Covid takes a toll on female employment rate in banks
The coronavirus pandemic has taken a toll on female employment rate in Bangladesh's banking sector, causing it to fall alarmingly in the first half of this year.
The ratio of female employees stood at 15.8 per cent as of June this year in contrast to 18.7 per cent a year ago, according to data from Bangladesh Bank.
Senior bankers and rights activists said many female bankers had left their jobs during the pandemic in order to take care of their families better.
In addition, the females took the decision with a view to limiting movement to protect their family members given the contagious nature of the deadly virus.
Although all are susceptible and are required to take protective measures, the male-dominated society chiefly forced members of the opposite sex to take the harsh decision, said a female official of a private bank wishing not to be named.
Male employees usually do not face such a situation, she said, adding that leaving jobs is highly frustrating for females.
The number of female employees in banks stood at 29,513 as of June, an increase of 5.1 per cent year-on-year.
The total number of male employees stood at 157,271 in contrast to 150,432 the year before.
Syed Mahbubur Rahman, managing director of Mutual Trust Bank Limited, said a good number of female workers quit their jobs during the pandemic.
The female employees feared that they might become infected with the coronavirus if they continued venturing out of their homes, he said.
On top of that, it was more difficult for females to go to their workplaces amidst strict restrictions on movement imposed by the government to contain the pandemic, he said.
Some banks even did not implement the work from home measures in an appropriate manner during the lockdown, putting an adverse impact on female bankers in continuing with their profession, Rahman added.
Md Arfan Ali, managing director of Bank Asia Limited, echoed him.
In most of the cases, female employees prioritised their families over their jobs, which is why some of them left their profession during the pandemic, he said.
However, he went on to hope that the number of female employees would rise in the coming days as the education rate among women was increasing.
The ratio of female employees stood at 15.8 per cent in state-owned banks as of June this year, down from 18 per cent a year ago.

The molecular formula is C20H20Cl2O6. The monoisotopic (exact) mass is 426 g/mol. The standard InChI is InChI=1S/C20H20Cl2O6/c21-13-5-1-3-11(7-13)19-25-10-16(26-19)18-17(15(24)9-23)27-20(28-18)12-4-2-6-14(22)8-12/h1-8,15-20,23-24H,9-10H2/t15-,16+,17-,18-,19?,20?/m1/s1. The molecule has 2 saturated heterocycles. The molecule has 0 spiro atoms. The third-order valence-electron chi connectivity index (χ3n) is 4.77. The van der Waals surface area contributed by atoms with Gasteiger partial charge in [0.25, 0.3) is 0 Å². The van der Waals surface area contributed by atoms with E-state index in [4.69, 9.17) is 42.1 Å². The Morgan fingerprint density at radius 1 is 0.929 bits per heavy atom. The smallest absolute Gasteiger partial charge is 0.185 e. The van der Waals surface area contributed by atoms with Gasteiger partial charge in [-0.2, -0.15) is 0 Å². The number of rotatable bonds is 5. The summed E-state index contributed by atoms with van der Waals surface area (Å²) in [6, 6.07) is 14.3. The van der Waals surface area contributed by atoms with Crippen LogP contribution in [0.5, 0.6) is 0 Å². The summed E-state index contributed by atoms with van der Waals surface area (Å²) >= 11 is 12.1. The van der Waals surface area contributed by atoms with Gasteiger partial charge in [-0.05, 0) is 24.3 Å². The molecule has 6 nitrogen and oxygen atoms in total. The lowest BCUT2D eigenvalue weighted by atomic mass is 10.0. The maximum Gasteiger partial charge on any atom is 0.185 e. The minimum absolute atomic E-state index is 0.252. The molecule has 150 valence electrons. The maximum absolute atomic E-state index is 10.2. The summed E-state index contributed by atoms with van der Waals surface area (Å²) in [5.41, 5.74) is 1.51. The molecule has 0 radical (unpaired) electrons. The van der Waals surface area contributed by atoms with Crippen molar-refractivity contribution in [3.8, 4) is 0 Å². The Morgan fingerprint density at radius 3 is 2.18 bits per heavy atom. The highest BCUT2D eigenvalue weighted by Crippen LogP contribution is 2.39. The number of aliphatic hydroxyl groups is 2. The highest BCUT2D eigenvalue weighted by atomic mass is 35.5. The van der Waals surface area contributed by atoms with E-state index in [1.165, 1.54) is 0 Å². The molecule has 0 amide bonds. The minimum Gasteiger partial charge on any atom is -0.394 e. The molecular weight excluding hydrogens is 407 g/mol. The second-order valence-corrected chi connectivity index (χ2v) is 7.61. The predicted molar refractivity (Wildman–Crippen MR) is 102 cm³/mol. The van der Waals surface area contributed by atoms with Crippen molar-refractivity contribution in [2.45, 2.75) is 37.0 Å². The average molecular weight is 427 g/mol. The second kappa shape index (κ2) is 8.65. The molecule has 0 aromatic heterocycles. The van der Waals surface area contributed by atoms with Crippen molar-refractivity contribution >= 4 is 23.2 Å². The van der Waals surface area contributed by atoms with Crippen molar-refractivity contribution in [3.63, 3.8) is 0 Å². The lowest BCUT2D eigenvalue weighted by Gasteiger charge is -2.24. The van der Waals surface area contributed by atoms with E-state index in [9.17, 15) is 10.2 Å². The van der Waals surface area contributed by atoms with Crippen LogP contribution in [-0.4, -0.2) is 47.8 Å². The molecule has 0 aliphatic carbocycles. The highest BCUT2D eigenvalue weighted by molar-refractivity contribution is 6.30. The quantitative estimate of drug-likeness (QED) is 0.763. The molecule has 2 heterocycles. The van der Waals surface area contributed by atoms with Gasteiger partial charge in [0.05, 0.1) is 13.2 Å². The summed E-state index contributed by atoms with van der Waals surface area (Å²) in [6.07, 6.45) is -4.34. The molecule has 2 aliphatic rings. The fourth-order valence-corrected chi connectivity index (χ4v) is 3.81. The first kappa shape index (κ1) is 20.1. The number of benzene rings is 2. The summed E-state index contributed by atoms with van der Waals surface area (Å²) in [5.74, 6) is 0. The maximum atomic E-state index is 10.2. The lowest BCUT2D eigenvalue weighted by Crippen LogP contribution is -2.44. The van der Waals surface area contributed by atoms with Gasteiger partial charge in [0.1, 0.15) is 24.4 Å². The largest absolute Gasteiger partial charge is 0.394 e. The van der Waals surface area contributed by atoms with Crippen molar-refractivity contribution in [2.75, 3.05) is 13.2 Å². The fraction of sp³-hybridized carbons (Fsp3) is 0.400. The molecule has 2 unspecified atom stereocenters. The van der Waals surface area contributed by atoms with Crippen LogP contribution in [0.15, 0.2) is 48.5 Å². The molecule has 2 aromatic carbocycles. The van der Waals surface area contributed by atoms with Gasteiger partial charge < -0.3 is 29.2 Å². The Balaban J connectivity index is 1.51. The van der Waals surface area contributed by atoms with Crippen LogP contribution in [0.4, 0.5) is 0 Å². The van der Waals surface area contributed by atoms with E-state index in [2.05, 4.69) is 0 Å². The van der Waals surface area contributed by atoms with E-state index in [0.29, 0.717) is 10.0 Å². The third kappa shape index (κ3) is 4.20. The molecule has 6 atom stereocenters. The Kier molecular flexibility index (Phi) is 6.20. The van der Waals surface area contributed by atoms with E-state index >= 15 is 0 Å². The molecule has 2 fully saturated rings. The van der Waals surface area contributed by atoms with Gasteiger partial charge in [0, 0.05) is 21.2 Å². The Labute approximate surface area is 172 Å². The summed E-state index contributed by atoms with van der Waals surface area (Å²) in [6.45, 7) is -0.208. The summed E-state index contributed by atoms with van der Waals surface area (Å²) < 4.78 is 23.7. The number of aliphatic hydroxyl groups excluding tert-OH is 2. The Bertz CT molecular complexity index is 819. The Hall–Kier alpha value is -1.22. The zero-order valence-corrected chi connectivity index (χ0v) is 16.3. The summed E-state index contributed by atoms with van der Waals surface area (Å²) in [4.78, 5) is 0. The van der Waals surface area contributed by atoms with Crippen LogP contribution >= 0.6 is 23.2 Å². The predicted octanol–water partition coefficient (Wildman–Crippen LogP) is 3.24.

The ratio in specialised banks went down to 13.7 per cent from 15.5 per cent while that of private banks fell to 15.7 per cent from 18.9 per cent.
Foreign banks also saw a big dropout as the ratio fell to 24.7 per cent from 33 per cent.
Emranul Huq, managing director of Dhaka Bank Limited, said they had recruited entry-level officials in different positions this year but had not been able to appoint as many women as expected.
The bank set a target to appoint females to at least 20 per cent of the total entry-level jobs but failed to do so, he said.
"The Covid-19 crisis might have played a negative impact to this end," Huq added.
Sadeka Halim, dean of the faculty of social sciences at the University of Dhaka, said many families were affected by the coronavirus pandemic.
"And the gender specific impact of coronavirus had been severe," she added.
Female members in the family had to take more responsibilities to combat the coronavirus crisis, she said.
Besides, it appears that many female job seekers do not get financial support from their families to prepare for the competitive tests for banking jobs, she said.
Halim went on to say that banks should have taken the approach of positive discrimination to hire more women.
Maleka Banu, general secretary of Bangladesh Mahila Parishad's central committee, said the pandemic had affected women in every sector.
She accused some lenders of showing less enthusiasm in appointing females.
Women who did manage to get a job despite the odds now face different roadblocks in continuing with their profession.
"Sexual harassment and a lack of required promotions eventually discourage them to carry on," Banu said.
In some cases, they do not get proper support from their family members, she added.
Against this backdrop, many of them resign, Banu said.
In June this year, 16.28 per cent of the entry-level staff was female but the percentage of mid to high-level staff was 15.59 per cent and 8.93 per cent respectively.